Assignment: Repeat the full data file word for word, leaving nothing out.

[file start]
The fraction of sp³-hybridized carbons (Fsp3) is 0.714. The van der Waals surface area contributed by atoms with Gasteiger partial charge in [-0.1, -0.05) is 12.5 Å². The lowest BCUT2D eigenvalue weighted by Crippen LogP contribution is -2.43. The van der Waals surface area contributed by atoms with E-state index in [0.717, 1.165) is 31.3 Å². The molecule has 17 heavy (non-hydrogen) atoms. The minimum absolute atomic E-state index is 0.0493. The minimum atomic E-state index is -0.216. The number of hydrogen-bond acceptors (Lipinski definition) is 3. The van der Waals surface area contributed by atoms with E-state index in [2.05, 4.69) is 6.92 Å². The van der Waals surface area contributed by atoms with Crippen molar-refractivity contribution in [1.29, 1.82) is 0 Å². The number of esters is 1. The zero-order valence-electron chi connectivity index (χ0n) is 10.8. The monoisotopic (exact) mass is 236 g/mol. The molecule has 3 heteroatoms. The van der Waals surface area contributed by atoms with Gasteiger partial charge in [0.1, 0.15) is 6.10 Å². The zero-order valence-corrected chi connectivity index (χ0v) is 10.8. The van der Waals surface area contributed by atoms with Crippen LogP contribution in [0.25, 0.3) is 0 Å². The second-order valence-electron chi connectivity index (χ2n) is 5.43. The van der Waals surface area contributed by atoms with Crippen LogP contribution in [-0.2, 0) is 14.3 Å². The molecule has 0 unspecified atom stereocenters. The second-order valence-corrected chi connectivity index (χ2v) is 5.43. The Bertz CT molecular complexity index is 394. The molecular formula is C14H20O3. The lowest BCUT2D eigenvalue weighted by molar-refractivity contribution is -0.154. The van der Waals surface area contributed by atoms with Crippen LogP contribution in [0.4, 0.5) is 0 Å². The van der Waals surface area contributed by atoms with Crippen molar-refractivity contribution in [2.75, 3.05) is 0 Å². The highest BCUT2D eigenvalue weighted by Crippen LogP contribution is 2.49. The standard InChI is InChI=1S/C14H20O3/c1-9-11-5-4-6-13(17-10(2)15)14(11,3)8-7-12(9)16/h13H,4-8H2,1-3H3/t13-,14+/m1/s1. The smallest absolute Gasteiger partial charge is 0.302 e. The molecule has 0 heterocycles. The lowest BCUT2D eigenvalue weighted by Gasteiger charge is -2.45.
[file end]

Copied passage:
The fraction of sp³-hybridized carbons (Fsp3) is 0.714. The van der Waals surface area contributed by atoms with Gasteiger partial charge in [-0.1, -0.05) is 12.5 Å². The lowest BCUT2D eigenvalue weighted by Crippen LogP contribution is -2.43. The van der Waals surface area contributed by atoms with E-state index in [0.717, 1.165) is 31.3 Å². The molecule has 17 heavy (non-hydrogen) atoms. The minimum absolute atomic E-state index is 0.0493. The minimum atomic E-state index is -0.216. The number of hydrogen-bond acceptors (Lipinski definition) is 3. The van der Waals surface area contributed by atoms with E-state index in [2.05, 4.69) is 6.92 Å². The van der Waals surface area contributed by atoms with Crippen molar-refractivity contribution in [1.29, 1.82) is 0 Å². The number of esters is 1. The zero-order valence-electron chi connectivity index (χ0n) is 10.8. The monoisotopic (exact) mass is 236 g/mol. The molecule has 3 heteroatoms. The van der Waals surface area contributed by atoms with Gasteiger partial charge in [0.1, 0.15) is 6.10 Å². The zero-order valence-corrected chi connectivity index (χ0v) is 10.8. The van der Waals surface area contributed by atoms with Crippen LogP contribution in [0.25, 0.3) is 0 Å². The second-order valence-electron chi connectivity index (χ2n) is 5.43. The van der Waals surface area contributed by atoms with Crippen LogP contribution in [-0.2, 0) is 14.3 Å². The molecule has 0 unspecified atom stereocenters. The second-order valence-corrected chi connectivity index (χ2v) is 5.43. The Bertz CT molecular complexity index is 394. The molecular formula is C14H20O3. The lowest BCUT2D eigenvalue weighted by molar-refractivity contribution is -0.154. The van der Waals surface area contributed by atoms with Crippen LogP contribution in [0.4, 0.5) is 0 Å². The van der Waals surface area contributed by atoms with Crippen molar-refractivity contribution in [2.75, 3.05) is 0 Å². The highest BCUT2D eigenvalue weighted by Crippen LogP contribution is 2.49. The standard InChI is InChI=1S/C14H20O3/c1-9-11-5-4-6-13(17-10(2)15)14(11,3)8-7-12(9)16/h13H,4-8H2,1-3H3/t13-,14+/m1/s1. The smallest absolute Gasteiger partial charge is 0.302 e. The molecule has 0 heterocycles. The lowest BCUT2D eigenvalue weighted by Gasteiger charge is -2.45.